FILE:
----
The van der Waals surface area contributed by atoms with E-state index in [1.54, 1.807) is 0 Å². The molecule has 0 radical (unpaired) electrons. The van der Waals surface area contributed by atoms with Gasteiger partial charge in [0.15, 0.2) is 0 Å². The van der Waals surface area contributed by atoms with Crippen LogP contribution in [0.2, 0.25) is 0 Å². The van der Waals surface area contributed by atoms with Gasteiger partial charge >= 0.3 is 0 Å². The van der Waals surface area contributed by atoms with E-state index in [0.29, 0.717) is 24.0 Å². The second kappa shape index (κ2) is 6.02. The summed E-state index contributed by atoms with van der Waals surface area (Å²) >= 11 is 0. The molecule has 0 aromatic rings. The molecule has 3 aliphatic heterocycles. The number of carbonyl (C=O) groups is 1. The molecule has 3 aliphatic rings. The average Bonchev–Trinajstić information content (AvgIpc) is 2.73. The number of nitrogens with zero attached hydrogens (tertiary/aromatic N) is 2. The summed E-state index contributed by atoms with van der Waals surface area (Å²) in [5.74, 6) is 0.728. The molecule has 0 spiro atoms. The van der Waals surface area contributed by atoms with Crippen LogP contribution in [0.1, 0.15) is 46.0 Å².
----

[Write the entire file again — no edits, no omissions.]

The van der Waals surface area contributed by atoms with E-state index in [1.54, 1.807) is 0 Å². The molecule has 0 radical (unpaired) electrons. The van der Waals surface area contributed by atoms with Gasteiger partial charge in [0.15, 0.2) is 0 Å². The van der Waals surface area contributed by atoms with Crippen LogP contribution in [0.2, 0.25) is 0 Å². The van der Waals surface area contributed by atoms with Gasteiger partial charge >= 0.3 is 0 Å². The van der Waals surface area contributed by atoms with E-state index in [0.29, 0.717) is 24.0 Å². The second kappa shape index (κ2) is 6.02. The summed E-state index contributed by atoms with van der Waals surface area (Å²) >= 11 is 0. The molecule has 0 aromatic rings. The molecule has 3 aliphatic heterocycles. The number of carbonyl (C=O) groups is 1. The molecule has 3 aliphatic rings. The average Bonchev–Trinajstić information content (AvgIpc) is 2.73. The number of nitrogens with zero attached hydrogens (tertiary/aromatic N) is 2. The summed E-state index contributed by atoms with van der Waals surface area (Å²) in [5.74, 6) is 0.728. The molecule has 0 spiro atoms. The van der Waals surface area contributed by atoms with Crippen LogP contribution in [0.1, 0.15) is 46.0 Å².